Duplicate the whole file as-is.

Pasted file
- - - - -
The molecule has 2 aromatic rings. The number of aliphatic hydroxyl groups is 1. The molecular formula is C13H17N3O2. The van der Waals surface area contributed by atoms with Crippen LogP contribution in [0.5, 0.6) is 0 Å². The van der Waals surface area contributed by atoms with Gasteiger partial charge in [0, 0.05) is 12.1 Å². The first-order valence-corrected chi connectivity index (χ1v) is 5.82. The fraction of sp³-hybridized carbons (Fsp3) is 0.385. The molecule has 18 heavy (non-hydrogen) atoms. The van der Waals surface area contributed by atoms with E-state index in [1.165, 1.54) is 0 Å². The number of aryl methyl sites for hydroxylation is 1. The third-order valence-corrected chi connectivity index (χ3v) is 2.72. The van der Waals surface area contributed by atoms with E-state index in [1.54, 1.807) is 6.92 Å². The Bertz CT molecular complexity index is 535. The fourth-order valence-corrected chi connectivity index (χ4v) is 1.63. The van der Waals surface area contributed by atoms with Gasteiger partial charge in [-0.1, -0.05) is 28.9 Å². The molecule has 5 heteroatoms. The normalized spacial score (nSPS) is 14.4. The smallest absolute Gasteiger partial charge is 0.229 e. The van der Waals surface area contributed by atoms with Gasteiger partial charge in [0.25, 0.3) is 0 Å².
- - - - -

The molecule has 2 aromatic rings. The number of aliphatic hydroxyl groups is 1. The molecular formula is C13H17N3O2. The van der Waals surface area contributed by atoms with Crippen LogP contribution in [0.5, 0.6) is 0 Å². The van der Waals surface area contributed by atoms with Gasteiger partial charge in [0, 0.05) is 12.1 Å². The first-order valence-corrected chi connectivity index (χ1v) is 5.82. The fraction of sp³-hybridized carbons (Fsp3) is 0.385. The molecule has 18 heavy (non-hydrogen) atoms. The van der Waals surface area contributed by atoms with E-state index in [1.165, 1.54) is 0 Å². The number of aryl methyl sites for hydroxylation is 1. The third-order valence-corrected chi connectivity index (χ3v) is 2.72. The van der Waals surface area contributed by atoms with E-state index in [1.54, 1.807) is 6.92 Å². The Bertz CT molecular complexity index is 535. The fourth-order valence-corrected chi connectivity index (χ4v) is 1.63. The van der Waals surface area contributed by atoms with Gasteiger partial charge in [-0.1, -0.05) is 28.9 Å². The molecule has 5 heteroatoms. The normalized spacial score (nSPS) is 14.4. The smallest absolute Gasteiger partial charge is 0.229 e. The van der Waals surface area contributed by atoms with Gasteiger partial charge in [0.25, 0.3) is 0 Å².